I have seen a lot in my 24+ years as a veterinarian. I have seen clients and team members at their absolute best. I have been privileged to celebrate the addition of a new furry friend, celebrate saving a life and celebrate curing or controlling a devastating disease. And I have been privileged to hug and cry with those same clients and team members during some of the worst moments in their lives when losing a pet or suffering some other tragedy. One thing that has remained a constant during the ups and downs has been our ability to connect, one on one, face to face. We have become a family.
So, when the pandemic hit, we were robbed of our ability to do what we do and robbed of connecting the way we all like to connect. And it hurts deeply.
Overnight, we had to completely re-invent everything about how we operate to keep our team and our clients safe. All while still being able to provide care for your pets. And we have had to do this with very little guidance. Overnight, our world turned into uncertainty. The uncertainty of how we would be able to provide veterinary care or even if we would be able to provide veterinary care became a daily struggle.
As the weeks have passed, we have adopted so many new ways of practice. We practice curbside medicine. We wear full PPE all day long, and not just when we come to the car to escort your pet into the building. No, we wear full PPE in the building as well. We clean and sanitize even more diligently than we did in the past. Daily we discuss and adjust protocols and procedures. We discuss successes and struggles. We discuss the comments we hear from you, our valued clients. More often than not, we hear your understanding for why we cannot allow you in the building and appreciation that we are still here to help pets.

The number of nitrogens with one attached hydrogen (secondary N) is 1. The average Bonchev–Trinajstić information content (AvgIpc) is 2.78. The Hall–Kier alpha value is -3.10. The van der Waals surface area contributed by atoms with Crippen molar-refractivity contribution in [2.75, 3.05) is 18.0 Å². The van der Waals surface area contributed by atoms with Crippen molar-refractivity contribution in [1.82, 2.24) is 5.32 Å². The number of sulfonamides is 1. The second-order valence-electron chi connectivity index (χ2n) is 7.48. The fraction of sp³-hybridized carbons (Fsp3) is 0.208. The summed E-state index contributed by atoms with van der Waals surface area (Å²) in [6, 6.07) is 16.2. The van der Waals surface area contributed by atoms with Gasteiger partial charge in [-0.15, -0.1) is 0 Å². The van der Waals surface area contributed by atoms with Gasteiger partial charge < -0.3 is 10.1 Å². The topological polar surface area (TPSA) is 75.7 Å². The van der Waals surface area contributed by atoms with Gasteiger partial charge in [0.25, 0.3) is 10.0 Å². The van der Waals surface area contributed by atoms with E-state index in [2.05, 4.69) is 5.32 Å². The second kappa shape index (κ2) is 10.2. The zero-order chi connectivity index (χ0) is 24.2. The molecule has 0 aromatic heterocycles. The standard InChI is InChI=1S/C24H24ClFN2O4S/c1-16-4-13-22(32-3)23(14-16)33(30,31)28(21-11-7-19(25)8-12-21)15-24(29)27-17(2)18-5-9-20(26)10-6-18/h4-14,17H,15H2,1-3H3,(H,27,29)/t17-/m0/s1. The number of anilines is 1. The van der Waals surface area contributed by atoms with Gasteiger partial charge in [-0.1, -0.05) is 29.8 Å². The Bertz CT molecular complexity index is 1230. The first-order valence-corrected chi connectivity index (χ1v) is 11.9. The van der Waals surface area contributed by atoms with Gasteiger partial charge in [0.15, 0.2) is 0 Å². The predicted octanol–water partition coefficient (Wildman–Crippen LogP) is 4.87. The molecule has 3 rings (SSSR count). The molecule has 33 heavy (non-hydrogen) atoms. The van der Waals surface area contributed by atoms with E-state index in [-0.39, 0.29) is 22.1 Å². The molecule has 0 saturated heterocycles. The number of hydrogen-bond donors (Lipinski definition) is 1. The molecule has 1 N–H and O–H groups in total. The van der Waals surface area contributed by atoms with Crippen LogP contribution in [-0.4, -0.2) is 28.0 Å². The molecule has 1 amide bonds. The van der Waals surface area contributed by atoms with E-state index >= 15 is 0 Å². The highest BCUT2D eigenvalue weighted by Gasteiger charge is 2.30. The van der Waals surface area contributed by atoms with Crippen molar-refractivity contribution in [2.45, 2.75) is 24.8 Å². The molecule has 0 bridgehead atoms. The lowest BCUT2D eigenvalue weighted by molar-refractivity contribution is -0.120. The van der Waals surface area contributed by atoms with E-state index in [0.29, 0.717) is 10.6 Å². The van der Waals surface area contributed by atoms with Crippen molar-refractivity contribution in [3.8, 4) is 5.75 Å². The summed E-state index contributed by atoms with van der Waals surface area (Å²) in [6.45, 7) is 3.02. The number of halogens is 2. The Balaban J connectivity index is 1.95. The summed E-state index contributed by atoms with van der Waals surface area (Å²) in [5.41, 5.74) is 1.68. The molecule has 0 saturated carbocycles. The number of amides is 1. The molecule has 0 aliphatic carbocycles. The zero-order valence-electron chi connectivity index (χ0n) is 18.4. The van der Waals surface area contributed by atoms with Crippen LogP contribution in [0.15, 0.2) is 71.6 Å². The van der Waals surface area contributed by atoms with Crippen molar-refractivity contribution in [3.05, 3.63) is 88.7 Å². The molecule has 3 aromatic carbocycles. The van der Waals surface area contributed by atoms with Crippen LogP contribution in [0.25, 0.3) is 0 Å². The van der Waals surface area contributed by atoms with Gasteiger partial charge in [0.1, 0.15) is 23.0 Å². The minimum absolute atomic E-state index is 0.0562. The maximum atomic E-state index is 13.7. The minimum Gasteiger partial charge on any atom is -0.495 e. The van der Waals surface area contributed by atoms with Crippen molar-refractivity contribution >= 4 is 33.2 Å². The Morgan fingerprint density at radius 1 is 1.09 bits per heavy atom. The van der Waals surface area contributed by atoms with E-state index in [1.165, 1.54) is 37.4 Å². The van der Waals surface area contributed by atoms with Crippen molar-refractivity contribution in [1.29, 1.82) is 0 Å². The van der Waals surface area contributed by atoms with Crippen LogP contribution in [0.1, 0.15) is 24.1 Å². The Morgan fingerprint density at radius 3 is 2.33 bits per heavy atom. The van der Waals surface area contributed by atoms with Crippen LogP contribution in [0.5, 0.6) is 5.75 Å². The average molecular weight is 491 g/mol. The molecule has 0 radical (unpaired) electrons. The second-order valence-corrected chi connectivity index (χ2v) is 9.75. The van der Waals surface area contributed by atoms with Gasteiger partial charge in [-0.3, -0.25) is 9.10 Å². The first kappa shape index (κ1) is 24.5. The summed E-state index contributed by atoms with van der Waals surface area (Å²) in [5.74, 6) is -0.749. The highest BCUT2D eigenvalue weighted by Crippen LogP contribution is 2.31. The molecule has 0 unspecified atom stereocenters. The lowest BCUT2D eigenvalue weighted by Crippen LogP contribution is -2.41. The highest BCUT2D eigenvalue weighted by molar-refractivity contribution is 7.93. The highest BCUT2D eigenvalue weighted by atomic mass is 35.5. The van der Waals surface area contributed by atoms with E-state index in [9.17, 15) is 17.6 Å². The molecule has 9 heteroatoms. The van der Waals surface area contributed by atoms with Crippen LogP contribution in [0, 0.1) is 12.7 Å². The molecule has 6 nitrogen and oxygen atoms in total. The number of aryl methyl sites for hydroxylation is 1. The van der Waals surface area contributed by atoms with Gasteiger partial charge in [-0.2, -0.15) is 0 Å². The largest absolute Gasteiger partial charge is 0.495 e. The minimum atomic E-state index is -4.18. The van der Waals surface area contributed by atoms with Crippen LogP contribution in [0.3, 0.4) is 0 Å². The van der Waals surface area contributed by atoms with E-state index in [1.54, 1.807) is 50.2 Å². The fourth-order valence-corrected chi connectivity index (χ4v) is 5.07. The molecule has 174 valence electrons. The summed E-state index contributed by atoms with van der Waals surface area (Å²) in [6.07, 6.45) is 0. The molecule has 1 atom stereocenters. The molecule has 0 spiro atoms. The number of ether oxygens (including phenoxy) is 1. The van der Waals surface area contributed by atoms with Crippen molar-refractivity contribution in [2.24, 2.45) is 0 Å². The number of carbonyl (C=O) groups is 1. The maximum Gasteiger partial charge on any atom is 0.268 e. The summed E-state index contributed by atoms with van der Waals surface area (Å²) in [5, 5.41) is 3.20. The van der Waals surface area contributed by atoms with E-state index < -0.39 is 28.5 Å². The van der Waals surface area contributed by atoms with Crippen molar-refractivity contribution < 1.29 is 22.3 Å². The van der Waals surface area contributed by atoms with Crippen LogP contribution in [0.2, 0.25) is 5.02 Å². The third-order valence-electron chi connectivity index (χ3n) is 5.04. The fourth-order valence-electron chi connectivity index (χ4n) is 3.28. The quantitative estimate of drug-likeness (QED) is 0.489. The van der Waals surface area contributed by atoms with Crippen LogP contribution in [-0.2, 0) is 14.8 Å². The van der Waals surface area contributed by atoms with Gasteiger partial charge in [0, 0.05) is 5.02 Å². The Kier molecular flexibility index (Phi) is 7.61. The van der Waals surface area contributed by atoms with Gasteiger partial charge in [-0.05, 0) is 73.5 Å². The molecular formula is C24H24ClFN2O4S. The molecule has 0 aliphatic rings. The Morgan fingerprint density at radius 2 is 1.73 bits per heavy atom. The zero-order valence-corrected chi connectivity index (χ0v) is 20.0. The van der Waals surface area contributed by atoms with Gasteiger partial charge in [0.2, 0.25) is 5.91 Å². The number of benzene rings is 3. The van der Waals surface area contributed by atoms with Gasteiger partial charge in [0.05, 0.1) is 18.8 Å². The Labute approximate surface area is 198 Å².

We also hear your frustration at not being able to come in the building, at longer hold times or more difficulty reaching us by phone as our call volume has more than tripled, and at not being able to get the appointment day or time that you want.
Our decision to continue curbside is for our safety as well as yours. We are a small team of dedicated people who love your pet almost as much as you do. We have team members who are at higher risk for COVID or live with people at higher risk. We cannot help pets if we get sick. We cannot help pets if we must stay home to care for a loved one who is sick. So, we follow the recommendations from the CDC, from the AVMA and from our local health department.
We would be even more limited in our ability to help pets if we allowed clients in the building. Keeping a 6’ distance would be extremely difficult and every room, every area would have to be heavily sanitized after each appointment even more.
We know it can be stressful for you and for your pet by not being present during their appointment. Please know they are receiving the best care possible while in our building. I am often asked if we treat pets differently because a pet owner is not present. The answer is YES… we DO treat pets differently when you are not present. We spend more time petting, soothing and cuddling your pet. We talk to them more, we tell them how special they are, how handsome, how brave. We give them treats; we get down on the floor. We let them sit in our laps. We let them “help” type in their notes. We would feel foolish if we behaved this way in front of you.
Our team has worked harder than ever during this pandemic. Through constant procedural changes, through curbside appointments, in the blistering AZ summer heat. Everything about our curbside procedures takes longer. And our team does this every day with compassion and professionalism. Every person comes to work every day to do what they love – to help improve the life of your pet, and hope to help improve your life as well by helping keep your pet healthy.
We thank you for your understanding. We thank you for your patience. We thank you for your kindness. And we thank you for your compassion. And we all look forward to the day when we can welcome you back into our building, back into our home.
Dr. Melinda Striyle